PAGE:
Sports

GARY WASHBURN | ON BASKETBALL

Brad Stevens keeps the Butler bond strong

Brad Stevens would be successful in life regardless of his occupation, said one of Stevens’s former players at Butler, Gordon Hayward.

Rick Bowmer/Associated Press

Brad Stevens would be successful in life regardless of his occupation, said one of Stevens’s former players at Butler, Gordon Hayward.

SALT LAKE CITY — The Jazz’s acquisition of Shelvin Mack, who was not eligible to play in their win over the Celtics on Friday night and sat behind the Utah bench, prompted Brad Stevens to discuss the closeness of his Butler University family.

Mack joins former college teammate Gordon Hayward as the Jazz try to make a playoff run. The local media, knowing Stevens’s familiarity with Mack as well as his bond with Hayward, wanted an insider’s view of Mack’s potential impact.

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Mack and Hayward are the only active NBA players from Butler, both recruited by Stevens. That is a source of pride with the Celtics coach, having guided two players to the NBA from a mid-major that was little known before Butler made consecutive trips to the national title game.

Each time Stevens visits Salt Lake City he’s asked about Hayward, how the swingman has developed in the NBA and impacted a franchise that, like the Celtics, is trying to rise from rubble. Hayward is a cornerstone, with the Jazz giving him a four-year, $63 million contract.

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Hayward, averaging a career-best 19.9 points this season, is a borderline All-Star. He shot just 6 of 16 in Friday’s 111-93 win but still managed 22 points by making 15 trips to the foul line. He has progressed exponentially since Stevens recruited him from Brownsburg, Ind., nearly 10 years ago.

“When I first met with him when we were recruiting him, we talked about, ‘You actually have a chance to be a pro,’ ” Stevens said. “I don’t know that anybody could have envisioned [this]. At that time, he was a 13-point, six-rebound-a-game tennis player. He was growing into his own. He was a long, skinny kid. He was probably 6-foot-7, 180 [pounds] sopping wet.”

Hayward quickly developed into a top college player and left Butler after his sophomore season in 2009-10, following a 2-point loss to Duke in the national title game.

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“I think he’s just gotten better, better, and better,” Stevens said. “His first couple of practices at Butler confirmed what the biggest mark would be with a guy of his talent level, and that is his grit and toughness. From that point on, we had no doubt that he had all that stuff. So you knew he was going to be a pro, it was just a matter of the level. He’s established himself as one of the better players around.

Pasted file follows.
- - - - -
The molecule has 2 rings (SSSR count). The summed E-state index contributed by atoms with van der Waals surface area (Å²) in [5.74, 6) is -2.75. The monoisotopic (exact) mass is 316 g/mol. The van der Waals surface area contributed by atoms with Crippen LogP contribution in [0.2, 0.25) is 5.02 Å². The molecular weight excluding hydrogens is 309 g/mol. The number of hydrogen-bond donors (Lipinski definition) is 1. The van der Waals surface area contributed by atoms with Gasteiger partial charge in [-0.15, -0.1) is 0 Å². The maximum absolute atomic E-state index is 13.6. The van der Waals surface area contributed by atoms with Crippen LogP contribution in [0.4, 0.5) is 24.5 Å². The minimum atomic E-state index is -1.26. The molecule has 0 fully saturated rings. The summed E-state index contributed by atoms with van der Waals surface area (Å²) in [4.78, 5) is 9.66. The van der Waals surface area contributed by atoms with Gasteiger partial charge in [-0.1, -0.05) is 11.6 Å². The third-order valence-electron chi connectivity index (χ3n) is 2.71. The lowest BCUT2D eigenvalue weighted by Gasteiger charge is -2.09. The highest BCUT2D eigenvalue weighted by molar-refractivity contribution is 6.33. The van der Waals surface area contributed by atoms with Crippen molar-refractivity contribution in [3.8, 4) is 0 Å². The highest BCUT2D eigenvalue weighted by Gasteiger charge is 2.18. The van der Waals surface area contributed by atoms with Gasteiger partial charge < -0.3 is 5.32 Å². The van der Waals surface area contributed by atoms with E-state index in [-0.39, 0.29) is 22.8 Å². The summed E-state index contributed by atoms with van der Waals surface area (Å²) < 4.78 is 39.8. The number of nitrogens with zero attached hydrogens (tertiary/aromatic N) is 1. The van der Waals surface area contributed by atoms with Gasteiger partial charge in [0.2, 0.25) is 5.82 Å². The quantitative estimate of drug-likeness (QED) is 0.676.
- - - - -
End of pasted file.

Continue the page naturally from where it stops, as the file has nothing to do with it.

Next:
“He had a lot of natural talent. I don’t know if he believed me or not, [maybe] he thought I was just a recruiter that was lying to him. We had never had an NBA pro [prospect] in our time but it was obvious that he could do things other guys couldn’t do.”

Hayward is often asked about Stevens’s success in the NBA, having led the Celtics from a lottery team in 2013-14 to an Eastern Conference contender in just two years. The admiration is mutual.

“He told us he would never leave for another college,” Hayward said. “And that was very, very true; he left for the NBA. I’ve always said no matter where he’s at, he’ll be successful, if it’s basketball, if it’s business. Whatever it is. He’s just that type of person that, he’s going to be successful. He puts in the time. He puts in the effort. A very smart guy. No surprise that he’s successful where he’s at.”

Hayward and Stevens have formed a strong bond because they realize their importance to each other’s success. Hayward may not have reached the NBA without Stevens’s tutelage, while Stevens may not have gotten a call from the Celtics had Hayward not led Butler to the Final Four as a No. 5 seed six years ago.

“He knows how to make people successful,” Hayward said of Stevens. “He puts guys in the right positions. He’s very smart with reading defenses and knowing how teams are going to play and what they’re going to do, switches, whatever. They beat us on a last-second shot last year, on their play. He’s just a really smart coach and he always brings the best out of his players. Like I said, I’m proud of what he’s been able to do.”

Butler lost a valued member of its family when Andrew Smith, a key contributor on both Final Four teams, died from cancer on Jan. 12. A distraught Stevens missed a game to be at Smith’s bedside during his final days and then delivered the eulogy at Smith’s funeral.

Hayward was moved by Stevens’s passion for Butler that remains strong. During the All-Star break, Stevens traveled back to Indianapolis to attend the Xavier-Butler game, and he still follows the program closely.

“When you’re recruited to Butler and you go to Butler, he talks about it being a family, and not just while you’re there, a family forever,” Hayward said.

“It’s a very difficult situation what happened, and I know Coach was very close to [Smith]. I think you saw the response from all the Butler family, and for Coach to leave his job and go over there, it just shows the dedication that he has. He’ll always be family no matter where we’re at and that’s why we love playing at Butler.”

Gary Washburn can be reached at gwashburn@globe.com. Follow him on Twitter @GwashburnGlobe.
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